Hugh Masekela Biography
Hugh Rampolo Masekela, 4 April 1939, Witbank, Johannesburg, South Africa. South Africas leading émigré trumpeter and band leader was born into a musical family, which boasted one of the largest jazz record collections in the city. One of Masekelas earliest memories is of winding up the household gramophone for his parents; by the age of 10, he was familiar with most of the 78s issued by Duke Ellington, Count Basie, Cab Calloway and Glenn Miller. Other early influences were the traditional musics of the Swazis, Zulus, Sutus and Shangaan, all of which he heard at weekend musical gatherings in the township and neighbouring countryside. A difficult and rebellious schoolboy, Masekela was frequently given to playing truant. On one such occasion, he saw Kirk Douglas in the Bix Beiderbecke biopic Young Man With A Horn - and decided there and then that he wanted to become a trumpeter and band leader when he grew up. His teacher, the anti-apartheid activist and Anglican priest Trevor Huddlestone, welcomed this enthusiasm and gave Masekela his first trumpet, a battered old instrument owned by a local band leader. A year later, in 1955, Huddlestone was expelled from South Africa. In New York, he met Louis Armstrong, and enthused to him about Masekelas talents and persuaded Armstrong to send a trumpet over to Johannesburg for the boy.
With trombonist Jonas Gwangwa, Masekela dropped out of school in 1955 to form his first group, the Merry Makers. His main influences at this time were the African-American bop trumpeters Dizzy Gillespie and Clifford Brown and by 1956, the Merry Makers were playing nothing but bop. By 1958, apartheid had tightened up to the extent that it was very difficult for black bands to make a living - they were banned from the government-controlled radio and were not allowed to travel freely from one town to another. Masekela was obliged to leave the Merry Makers and join the African Jazz and Variety package tour (which also included his future wife, Miriam Makeba). Operated by a white man, Alfred Herbert, the troupe was able to circumvent some of the travel restrictions imposed on blacks and continued to tour the country. In 1959, with Makeba, Masekela left Herbert to join the cast of the township musical, King Kong. The same year, he formed the pioneering band, the Jazz Epistles, with Gwangwa and pianist Dollar Brand (now Abdullah Ibrahim). They became the first black band in South Africa to record an album, all previous releases having been 78s.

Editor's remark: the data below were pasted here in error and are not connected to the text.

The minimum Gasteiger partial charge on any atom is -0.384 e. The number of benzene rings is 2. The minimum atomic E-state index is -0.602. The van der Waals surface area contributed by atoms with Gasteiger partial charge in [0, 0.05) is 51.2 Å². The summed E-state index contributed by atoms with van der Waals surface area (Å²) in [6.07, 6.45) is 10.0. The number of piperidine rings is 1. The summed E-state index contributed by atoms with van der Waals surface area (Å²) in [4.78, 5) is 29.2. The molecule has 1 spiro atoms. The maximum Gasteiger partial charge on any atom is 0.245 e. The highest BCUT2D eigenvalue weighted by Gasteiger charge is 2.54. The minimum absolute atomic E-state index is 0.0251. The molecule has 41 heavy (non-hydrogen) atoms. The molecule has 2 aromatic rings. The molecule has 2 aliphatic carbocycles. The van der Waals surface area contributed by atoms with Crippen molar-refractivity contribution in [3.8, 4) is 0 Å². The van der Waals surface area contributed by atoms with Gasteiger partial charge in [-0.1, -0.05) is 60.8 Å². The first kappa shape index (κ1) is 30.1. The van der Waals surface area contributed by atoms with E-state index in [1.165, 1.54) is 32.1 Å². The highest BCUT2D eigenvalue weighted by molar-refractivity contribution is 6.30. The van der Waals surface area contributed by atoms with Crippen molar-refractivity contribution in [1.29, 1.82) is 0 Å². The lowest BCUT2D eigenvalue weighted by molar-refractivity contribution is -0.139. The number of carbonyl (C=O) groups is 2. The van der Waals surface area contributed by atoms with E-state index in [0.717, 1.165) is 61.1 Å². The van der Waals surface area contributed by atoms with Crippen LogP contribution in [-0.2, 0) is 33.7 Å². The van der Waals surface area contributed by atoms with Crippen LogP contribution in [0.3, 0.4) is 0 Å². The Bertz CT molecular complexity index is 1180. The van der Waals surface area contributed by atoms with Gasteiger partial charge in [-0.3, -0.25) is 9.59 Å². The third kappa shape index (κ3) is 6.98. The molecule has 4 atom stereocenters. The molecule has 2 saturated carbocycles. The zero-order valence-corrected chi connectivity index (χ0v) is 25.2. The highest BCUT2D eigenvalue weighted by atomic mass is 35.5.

In 1960, the year of the Sharpeville massacre, the government extended the Group Areas Act to ban black musicians from working in inner city (that is, white) clubs. The move effectively ended the Jazz Epistles ability to make a living, and Masekela decided the time had come to emigrate to the USA. With the help of Trevor Huddlestone and Harry Belafonte in New York, he obtained a passport and, after a brief period in London at the Guildhall School of Music, won a scholarship to New Yorks Manhattan School of Music. Initially aspiring to become a sideman with Art Blakey, Masekela was instead persuaded by the drummer to form his own band, and put together a quartet that debuted at the Village Gate club in 1961. A year later, he recorded his debut, Trumpet Africaine, which was a considerable critical success. In 1964, Masekela married Makeba (another of Belafontes protégés) who divorced him a few years later to marry Black Panther activist Stokeley Carmichael. Continuing to lead his own band, Masekela also wrote arrangements for Makeba and toured with her backing group.
Husband and wife became prominent critics of the South African regime, and donated part of their touring income to fund scholarships that enabled black musicians to leave South Africa. In 1964, Masekela also released The Americanization Of Ooga Booga, and appeared at the first Watts, Los Angeles, California Jazz Festival. In 1966, he linked up with old Manhattan School of Music classmate Stewart Levine to form the production company Chisa. The original idea was for Levine to be the artist and Masekela the producer, but the success of Chisas debut release, an album called The Emancipation Of Hugh Masekela, led to a role-reversal. (The Levine-Masekela partnership continued throughout the 60s, 70s and 80s.)